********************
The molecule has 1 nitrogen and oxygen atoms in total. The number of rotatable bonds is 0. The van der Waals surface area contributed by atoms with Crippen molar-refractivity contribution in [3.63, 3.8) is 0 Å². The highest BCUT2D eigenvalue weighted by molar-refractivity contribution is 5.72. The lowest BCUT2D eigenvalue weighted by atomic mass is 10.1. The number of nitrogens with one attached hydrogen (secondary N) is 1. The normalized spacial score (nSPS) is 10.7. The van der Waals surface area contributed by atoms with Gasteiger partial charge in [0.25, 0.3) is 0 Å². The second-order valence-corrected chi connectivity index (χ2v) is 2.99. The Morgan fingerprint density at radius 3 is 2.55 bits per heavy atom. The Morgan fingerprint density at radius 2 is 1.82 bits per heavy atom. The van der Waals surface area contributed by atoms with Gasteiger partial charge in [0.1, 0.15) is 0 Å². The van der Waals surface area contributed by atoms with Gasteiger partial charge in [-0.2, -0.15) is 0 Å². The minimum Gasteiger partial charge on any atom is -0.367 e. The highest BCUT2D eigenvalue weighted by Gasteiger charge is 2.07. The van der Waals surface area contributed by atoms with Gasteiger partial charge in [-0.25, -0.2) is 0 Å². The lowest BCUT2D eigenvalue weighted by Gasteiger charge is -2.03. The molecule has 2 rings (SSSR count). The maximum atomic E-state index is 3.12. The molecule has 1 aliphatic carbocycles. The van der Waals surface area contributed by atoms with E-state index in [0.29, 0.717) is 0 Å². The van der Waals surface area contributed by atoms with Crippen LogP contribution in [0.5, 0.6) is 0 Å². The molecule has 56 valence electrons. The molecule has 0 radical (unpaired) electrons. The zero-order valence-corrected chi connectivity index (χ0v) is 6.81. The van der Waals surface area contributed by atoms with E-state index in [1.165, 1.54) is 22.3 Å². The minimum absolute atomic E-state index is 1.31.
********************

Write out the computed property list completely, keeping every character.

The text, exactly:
The molecule has 1 nitrogen and oxygen atoms in total. The number of rotatable bonds is 0. The van der Waals surface area contributed by atoms with Crippen molar-refractivity contribution in [3.63, 3.8) is 0 Å². The highest BCUT2D eigenvalue weighted by molar-refractivity contribution is 5.72. The lowest BCUT2D eigenvalue weighted by atomic mass is 10.1. The number of nitrogens with one attached hydrogen (secondary N) is 1. The normalized spacial score (nSPS) is 10.7. The van der Waals surface area contributed by atoms with Gasteiger partial charge in [0.25, 0.3) is 0 Å². The second-order valence-corrected chi connectivity index (χ2v) is 2.99. The Morgan fingerprint density at radius 3 is 2.55 bits per heavy atom. The Morgan fingerprint density at radius 2 is 1.82 bits per heavy atom. The van der Waals surface area contributed by atoms with Gasteiger partial charge in [0.1, 0.15) is 0 Å². The van der Waals surface area contributed by atoms with Gasteiger partial charge in [-0.2, -0.15) is 0 Å². The minimum Gasteiger partial charge on any atom is -0.367 e. The highest BCUT2D eigenvalue weighted by Gasteiger charge is 2.07. The van der Waals surface area contributed by atoms with Gasteiger partial charge in [-0.25, -0.2) is 0 Å². The lowest BCUT2D eigenvalue weighted by Gasteiger charge is -2.03. The molecule has 2 rings (SSSR count). The maximum atomic E-state index is 3.12. The molecule has 1 aliphatic carbocycles. The van der Waals surface area contributed by atoms with E-state index in [0.29, 0.717) is 0 Å². The van der Waals surface area contributed by atoms with Crippen LogP contribution in [0.5, 0.6) is 0 Å². The molecule has 56 valence electrons. The molecule has 0 radical (unpaired) electrons. The zero-order valence-corrected chi connectivity index (χ0v) is 6.81. The van der Waals surface area contributed by atoms with E-state index in [1.165, 1.54) is 22.3 Å². The minimum absolute atomic E-state index is 1.31.